So we have an NES Mini with a functional NFC reader, loaded with every game from multiple systems and built in emulators (plural) from multiple classic systems.


Well damn, son… the Prosumer kicked your ass.



Look at it like this:


Companies are like the overblown, clueless Villains and the Prosumer Culture is essentially One Punch Man. They will collectively kick your ass in a single blow, and not even be trying, while you will be throwing literally everything you’ve got at it. Just by getting into the fight, you’ve already lost and haven’t realize it yet.



Every company versus the Internet…



Your only hope is to work with them and not try to defeat them.


Rule #1: Work within the system


You may not have defined that system or the culture that resides in it, but you are ultimately subject to it whether you like it or not. The same holds true in general (The Internet) and billions of people worldwide. The times are changing, and we need to evolve to work within these new sets of rules or we will ultimately be our own undoing. (See also: Blockbuster Video)



Don’t be like Blockbuster Video…



And that’s the point of today’s post.


Nintendo (and really any company) should ask an all important question before they try to release a new product  based on their existing intellectual property, or file a DMCA notice, or incorporate some sort of DRM technology:


Is there a better option available than what we are about to do, and if so, can the consumer make it on their own? How can we work with them for the mutual benefit of everyone involved?


Then, of course, if the answer to that question is a resounding Yes, then the company should reach out to the community first and see about a collaboration to make that new thing with them.


Ironically, it is Nintendo themselves that already used this to their advantage in the creation of Super Mario Maker.






How in the hell Nintendo got it right and then promptly forgot everything they just learned is beyond me.


In the case of AM2R and Pokemon Uranium, Nintendo should have offered some sort of partnership, clearly denoting those games as Fan-made and not officially from Nintendo, but existing with the full blessing of Nintendo. The same would be true in the case of the ingenious NES Mini design… except that they could have reached out to enterprising prosumers online asking if anyone wanted to design a better version of what they were thinking about – ie: Nintendo explains the premise and what they would like it to do, and why… and then see if any prosumers (fans) can make it better. Then Nintendo would work with those fans to create the end-product that is far superior.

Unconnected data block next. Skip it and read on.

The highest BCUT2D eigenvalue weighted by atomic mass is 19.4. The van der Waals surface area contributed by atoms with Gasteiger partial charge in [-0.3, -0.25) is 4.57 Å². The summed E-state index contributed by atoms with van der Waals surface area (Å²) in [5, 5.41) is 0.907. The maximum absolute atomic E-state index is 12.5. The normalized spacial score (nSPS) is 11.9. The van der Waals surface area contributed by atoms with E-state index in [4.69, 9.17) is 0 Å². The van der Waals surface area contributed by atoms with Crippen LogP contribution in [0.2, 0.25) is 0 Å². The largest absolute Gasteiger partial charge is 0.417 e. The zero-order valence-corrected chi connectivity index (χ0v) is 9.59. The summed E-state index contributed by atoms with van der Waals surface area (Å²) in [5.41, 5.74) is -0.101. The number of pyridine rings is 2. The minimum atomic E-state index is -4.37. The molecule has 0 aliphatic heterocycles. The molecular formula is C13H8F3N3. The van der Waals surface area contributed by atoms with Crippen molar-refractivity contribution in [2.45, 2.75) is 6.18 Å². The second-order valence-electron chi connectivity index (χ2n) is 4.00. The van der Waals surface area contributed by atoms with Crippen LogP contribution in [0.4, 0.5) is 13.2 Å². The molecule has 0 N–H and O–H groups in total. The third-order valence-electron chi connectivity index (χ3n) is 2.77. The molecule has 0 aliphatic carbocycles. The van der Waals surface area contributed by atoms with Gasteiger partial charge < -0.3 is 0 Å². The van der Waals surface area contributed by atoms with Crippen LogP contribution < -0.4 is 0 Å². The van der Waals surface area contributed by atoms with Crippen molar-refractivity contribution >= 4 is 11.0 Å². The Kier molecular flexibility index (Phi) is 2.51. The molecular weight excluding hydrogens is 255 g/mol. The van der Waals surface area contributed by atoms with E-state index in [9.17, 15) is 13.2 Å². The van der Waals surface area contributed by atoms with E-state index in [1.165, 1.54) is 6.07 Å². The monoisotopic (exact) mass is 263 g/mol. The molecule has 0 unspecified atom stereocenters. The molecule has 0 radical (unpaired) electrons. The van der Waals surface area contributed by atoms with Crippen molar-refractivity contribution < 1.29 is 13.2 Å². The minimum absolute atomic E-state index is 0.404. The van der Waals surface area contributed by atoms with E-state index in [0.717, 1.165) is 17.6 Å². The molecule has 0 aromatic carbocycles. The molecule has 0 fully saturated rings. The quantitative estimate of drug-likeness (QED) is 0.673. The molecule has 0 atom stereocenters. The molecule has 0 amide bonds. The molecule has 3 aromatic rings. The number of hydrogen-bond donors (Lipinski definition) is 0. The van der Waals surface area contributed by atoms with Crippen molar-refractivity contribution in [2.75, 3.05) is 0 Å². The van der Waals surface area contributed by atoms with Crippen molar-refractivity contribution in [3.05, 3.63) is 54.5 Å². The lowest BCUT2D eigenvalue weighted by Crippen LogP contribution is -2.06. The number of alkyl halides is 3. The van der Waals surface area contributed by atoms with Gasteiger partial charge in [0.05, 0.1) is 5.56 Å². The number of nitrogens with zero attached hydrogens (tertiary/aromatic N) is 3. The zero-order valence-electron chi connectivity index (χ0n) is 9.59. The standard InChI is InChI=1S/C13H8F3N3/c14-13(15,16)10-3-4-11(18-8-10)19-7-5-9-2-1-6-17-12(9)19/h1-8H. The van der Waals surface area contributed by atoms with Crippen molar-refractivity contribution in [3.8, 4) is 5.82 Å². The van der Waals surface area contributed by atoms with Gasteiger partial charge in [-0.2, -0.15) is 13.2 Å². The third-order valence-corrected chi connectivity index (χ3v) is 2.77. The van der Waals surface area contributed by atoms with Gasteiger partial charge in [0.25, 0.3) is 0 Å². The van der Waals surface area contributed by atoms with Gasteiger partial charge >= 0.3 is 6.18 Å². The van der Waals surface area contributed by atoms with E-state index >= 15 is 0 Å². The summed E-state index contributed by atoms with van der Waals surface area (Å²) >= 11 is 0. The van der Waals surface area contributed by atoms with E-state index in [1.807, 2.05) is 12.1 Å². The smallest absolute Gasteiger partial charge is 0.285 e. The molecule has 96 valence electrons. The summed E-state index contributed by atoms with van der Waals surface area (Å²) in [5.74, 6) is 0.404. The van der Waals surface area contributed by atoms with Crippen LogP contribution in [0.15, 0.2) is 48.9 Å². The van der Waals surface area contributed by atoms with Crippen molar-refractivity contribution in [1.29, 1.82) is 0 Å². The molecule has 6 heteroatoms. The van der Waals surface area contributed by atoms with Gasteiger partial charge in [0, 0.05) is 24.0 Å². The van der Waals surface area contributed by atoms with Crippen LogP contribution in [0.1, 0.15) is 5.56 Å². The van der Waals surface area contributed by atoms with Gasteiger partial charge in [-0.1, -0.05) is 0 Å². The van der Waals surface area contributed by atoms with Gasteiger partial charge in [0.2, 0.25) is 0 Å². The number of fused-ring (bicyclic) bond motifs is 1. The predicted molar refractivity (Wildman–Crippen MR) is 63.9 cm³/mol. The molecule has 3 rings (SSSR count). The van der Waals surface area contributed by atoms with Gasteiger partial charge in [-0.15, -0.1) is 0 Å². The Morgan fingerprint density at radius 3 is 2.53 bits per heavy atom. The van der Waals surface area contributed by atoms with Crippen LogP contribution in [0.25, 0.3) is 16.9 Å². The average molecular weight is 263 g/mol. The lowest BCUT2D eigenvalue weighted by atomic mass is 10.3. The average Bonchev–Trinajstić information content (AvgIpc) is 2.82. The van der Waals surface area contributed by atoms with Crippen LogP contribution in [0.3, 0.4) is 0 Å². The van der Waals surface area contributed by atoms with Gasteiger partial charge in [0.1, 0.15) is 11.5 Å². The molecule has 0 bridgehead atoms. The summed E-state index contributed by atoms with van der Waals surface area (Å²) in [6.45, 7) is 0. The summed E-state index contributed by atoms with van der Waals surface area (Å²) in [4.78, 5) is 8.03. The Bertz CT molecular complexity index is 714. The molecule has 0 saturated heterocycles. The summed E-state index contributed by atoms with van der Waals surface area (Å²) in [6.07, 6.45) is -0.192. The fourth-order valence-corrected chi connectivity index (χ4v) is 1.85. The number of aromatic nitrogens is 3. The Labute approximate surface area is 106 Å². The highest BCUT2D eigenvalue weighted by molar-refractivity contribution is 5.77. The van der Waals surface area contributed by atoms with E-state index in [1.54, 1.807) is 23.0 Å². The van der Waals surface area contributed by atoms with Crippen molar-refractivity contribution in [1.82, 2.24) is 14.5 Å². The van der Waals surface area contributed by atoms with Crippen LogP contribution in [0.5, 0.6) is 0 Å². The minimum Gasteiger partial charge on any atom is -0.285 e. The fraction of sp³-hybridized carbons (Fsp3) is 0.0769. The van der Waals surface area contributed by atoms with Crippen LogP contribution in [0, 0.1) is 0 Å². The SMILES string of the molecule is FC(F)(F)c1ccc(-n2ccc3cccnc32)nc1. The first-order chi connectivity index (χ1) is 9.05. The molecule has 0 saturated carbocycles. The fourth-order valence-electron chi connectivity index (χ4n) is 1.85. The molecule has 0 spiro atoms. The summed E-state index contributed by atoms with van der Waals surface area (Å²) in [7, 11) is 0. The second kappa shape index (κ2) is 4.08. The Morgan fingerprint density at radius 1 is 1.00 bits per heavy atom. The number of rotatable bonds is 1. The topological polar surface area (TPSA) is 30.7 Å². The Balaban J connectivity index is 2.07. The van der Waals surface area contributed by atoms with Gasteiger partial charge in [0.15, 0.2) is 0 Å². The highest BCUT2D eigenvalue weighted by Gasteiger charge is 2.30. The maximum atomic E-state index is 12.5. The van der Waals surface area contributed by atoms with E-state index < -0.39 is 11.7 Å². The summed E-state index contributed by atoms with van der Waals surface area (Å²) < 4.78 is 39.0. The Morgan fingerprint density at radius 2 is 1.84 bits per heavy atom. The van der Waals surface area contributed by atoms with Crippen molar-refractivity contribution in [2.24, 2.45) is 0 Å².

This is how a company should operate in the age of the prosumer culture. Because the prosumer culture is going to operate like this with or without you, and trying to cut off the head off the Hydra isn’t going to slay the beast, but instead just make it multiply.


In the Age of the Prosumer, you either have the most powerful ally in the world on your side (your biggest fans) to create amazing things, or you’re fighting the most powerful collective in the world (your biggest fans) and losing.


When in Rome, Nintendo… Do as the Romans do.


In case you were interested in the details of how the NES Mini was created, you can find those details here:




Dec 7, 2016

The Evolution of Virtual Worlds

A brief overview @ OSCC this Saturday


This Saturday @ 10am PST in Keynote 1
Open Simulator Community Conference





It can be said that I have a very excellent ability to see the writing on the wall and predict the trends before they happen when it comes to various things.


After all, I predicted that the Cubs would win the World Series this year (and how it would happen), I’ve predicted that real world locations would become sponsored locations for mobile gaming to entice players to visit (Pokemon GO), and even in a comprehensive report for Sears Holding Company that the future of retail is Zero Barrier (everything is tagged and automatically scanned just by walking out with it) which Amazon is now testing in live physical stores.


So you can imagine that I get asked the sixty-four thousand dollar question about the future of the Metaverse quite a lot…



SLIDE 01 - Questions



While I can't get into a comprehensive presentation or cover all the talking points in 20 minutes (because, let's face it... we've been at this for many years and still haven't hit all the bases yet), I've chosen to highlight a handful of trends that I think are important and will change the entire paradigm of interaction for the Metaverse.


I will, however, be on a later panel that same day (3pm PST) where I'm sure more will come up, and I'll be available via my booth at Expo 3 for a sit down discussion if you'd like.


I look forward to seeing you there!


#OpenSimulator #VirtualReality #SecondLife